In today’s world, we cannot escape screens.  Everywhere we go, we are always carrying around our smartphones.  Schools are handing out tablets to their students of all ages and are not thinking about the consequences.  Throughout our educational career, we are asked to type countless essays on our computers and laptops.  Adults are expected to work on their laptops depending on their occupation and work even more from home.  According to the National Sleep Foundation, 95% of people use some type of computer, video game, or phone at least a few nights a week within the hour before bed.  This excessive amount of screens is a problem, especially for our sleeping habits.

The explanation is simple: Modern screens emit a blue light that has been shown to affect your circadian rhythms, delay the release of melatonin, and make it harder to fall asleep.  Photoreceptors in our retinas sense lightness and darkness, which signals our brains if it's day or night.  Because of these little guys, our circadian rhythms, or day-night cycles, align.  Light is one of the most important agents in establishing our circadian rhythms.  When we look at our smartphones, tablets, and laptops, our eyes and brains are simply being tricked into thinking we are looking at the sun.  Staring at these screens constantly, especially before we go to bed, is keeping our brains awake.  Our brains need time to unwind before going to bed, so it is suggested to stop looking at screens an hour before bed.  Yoga and other relaxation methods are recommended to help calm the mind - so save that last text for the morning.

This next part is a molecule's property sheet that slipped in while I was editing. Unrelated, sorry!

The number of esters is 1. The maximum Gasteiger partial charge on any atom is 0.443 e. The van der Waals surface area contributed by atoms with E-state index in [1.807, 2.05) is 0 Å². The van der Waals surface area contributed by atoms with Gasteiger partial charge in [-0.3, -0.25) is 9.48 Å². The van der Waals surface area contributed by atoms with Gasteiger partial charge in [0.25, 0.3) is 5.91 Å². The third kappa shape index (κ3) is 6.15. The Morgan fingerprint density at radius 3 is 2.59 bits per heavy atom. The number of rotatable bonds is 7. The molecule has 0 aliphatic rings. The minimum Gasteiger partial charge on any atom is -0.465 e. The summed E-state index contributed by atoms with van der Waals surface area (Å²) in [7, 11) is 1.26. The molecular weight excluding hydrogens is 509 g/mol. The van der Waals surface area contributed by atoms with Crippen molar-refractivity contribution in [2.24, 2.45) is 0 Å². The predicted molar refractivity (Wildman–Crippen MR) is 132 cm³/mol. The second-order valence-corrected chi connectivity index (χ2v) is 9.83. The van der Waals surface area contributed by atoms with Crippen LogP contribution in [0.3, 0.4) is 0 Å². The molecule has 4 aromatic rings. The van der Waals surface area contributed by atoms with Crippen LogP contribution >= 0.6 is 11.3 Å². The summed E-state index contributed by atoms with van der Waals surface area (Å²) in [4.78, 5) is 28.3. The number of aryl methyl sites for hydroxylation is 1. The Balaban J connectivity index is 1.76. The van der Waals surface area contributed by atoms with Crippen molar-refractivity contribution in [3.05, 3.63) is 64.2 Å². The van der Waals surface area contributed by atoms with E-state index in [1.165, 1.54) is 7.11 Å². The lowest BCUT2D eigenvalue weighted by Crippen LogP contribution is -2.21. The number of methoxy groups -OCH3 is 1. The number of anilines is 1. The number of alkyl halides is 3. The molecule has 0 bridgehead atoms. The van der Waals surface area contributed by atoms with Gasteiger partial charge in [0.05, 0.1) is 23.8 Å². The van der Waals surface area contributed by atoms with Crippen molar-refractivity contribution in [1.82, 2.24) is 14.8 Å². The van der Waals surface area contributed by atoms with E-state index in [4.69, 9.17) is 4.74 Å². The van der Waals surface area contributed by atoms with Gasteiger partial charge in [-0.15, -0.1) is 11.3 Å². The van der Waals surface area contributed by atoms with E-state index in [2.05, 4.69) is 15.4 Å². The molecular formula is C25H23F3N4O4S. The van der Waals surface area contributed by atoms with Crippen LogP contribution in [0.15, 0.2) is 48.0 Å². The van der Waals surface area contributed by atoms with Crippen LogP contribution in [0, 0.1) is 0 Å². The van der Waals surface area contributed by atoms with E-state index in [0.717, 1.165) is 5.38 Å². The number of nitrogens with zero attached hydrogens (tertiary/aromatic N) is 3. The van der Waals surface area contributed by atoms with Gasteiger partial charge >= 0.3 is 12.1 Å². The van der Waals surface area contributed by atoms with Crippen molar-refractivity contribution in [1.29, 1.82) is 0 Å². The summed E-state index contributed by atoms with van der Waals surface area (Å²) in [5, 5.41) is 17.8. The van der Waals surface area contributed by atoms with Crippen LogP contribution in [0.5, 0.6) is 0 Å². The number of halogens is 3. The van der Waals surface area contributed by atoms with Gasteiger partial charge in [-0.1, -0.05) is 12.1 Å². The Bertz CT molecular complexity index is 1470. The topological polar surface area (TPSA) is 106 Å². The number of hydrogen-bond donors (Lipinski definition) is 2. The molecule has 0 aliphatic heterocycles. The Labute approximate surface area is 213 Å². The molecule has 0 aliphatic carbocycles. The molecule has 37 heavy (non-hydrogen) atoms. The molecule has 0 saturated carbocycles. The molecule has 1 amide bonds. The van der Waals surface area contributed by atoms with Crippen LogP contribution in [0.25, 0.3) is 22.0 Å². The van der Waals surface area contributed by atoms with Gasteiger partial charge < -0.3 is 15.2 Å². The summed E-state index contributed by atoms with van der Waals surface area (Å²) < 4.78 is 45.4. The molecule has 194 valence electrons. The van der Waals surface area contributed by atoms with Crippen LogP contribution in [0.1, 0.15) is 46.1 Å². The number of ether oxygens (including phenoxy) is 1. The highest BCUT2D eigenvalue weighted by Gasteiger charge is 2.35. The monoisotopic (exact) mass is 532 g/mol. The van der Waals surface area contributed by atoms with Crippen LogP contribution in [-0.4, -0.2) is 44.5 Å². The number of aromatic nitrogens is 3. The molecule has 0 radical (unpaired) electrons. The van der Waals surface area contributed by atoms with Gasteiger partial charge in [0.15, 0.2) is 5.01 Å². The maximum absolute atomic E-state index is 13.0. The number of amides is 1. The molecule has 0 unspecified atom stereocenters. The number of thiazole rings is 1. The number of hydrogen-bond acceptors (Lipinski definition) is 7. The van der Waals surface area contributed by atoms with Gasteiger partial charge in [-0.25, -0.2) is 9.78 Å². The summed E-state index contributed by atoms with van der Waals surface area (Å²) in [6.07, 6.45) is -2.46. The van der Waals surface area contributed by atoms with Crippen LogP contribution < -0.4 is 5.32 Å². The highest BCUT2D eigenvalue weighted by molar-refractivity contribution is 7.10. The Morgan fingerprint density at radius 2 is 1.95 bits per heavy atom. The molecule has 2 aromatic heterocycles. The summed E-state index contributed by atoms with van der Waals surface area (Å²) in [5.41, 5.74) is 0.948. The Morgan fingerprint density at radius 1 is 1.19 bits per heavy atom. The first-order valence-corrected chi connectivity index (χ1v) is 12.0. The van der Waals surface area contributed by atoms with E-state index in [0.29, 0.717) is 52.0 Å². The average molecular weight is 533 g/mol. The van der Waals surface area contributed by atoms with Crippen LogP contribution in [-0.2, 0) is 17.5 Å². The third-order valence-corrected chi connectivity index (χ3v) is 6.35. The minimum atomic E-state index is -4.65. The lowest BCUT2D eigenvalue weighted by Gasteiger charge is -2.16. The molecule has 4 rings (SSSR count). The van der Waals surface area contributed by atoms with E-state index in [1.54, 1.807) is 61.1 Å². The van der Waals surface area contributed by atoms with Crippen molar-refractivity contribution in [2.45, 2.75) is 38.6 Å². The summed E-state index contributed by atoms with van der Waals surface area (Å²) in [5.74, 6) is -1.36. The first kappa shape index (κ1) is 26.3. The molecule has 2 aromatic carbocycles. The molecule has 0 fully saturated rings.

72% of children ages 6 to 17 sleep with at least one electronic device in their room.  The difference between getting less sleep on school nights compared with other kids who don't have an electronic device in their bedroom adds up to at least one hour per night.  Parents are constantly advised to remove technology from their children's bedroom, so later sleep and health issues don't occur.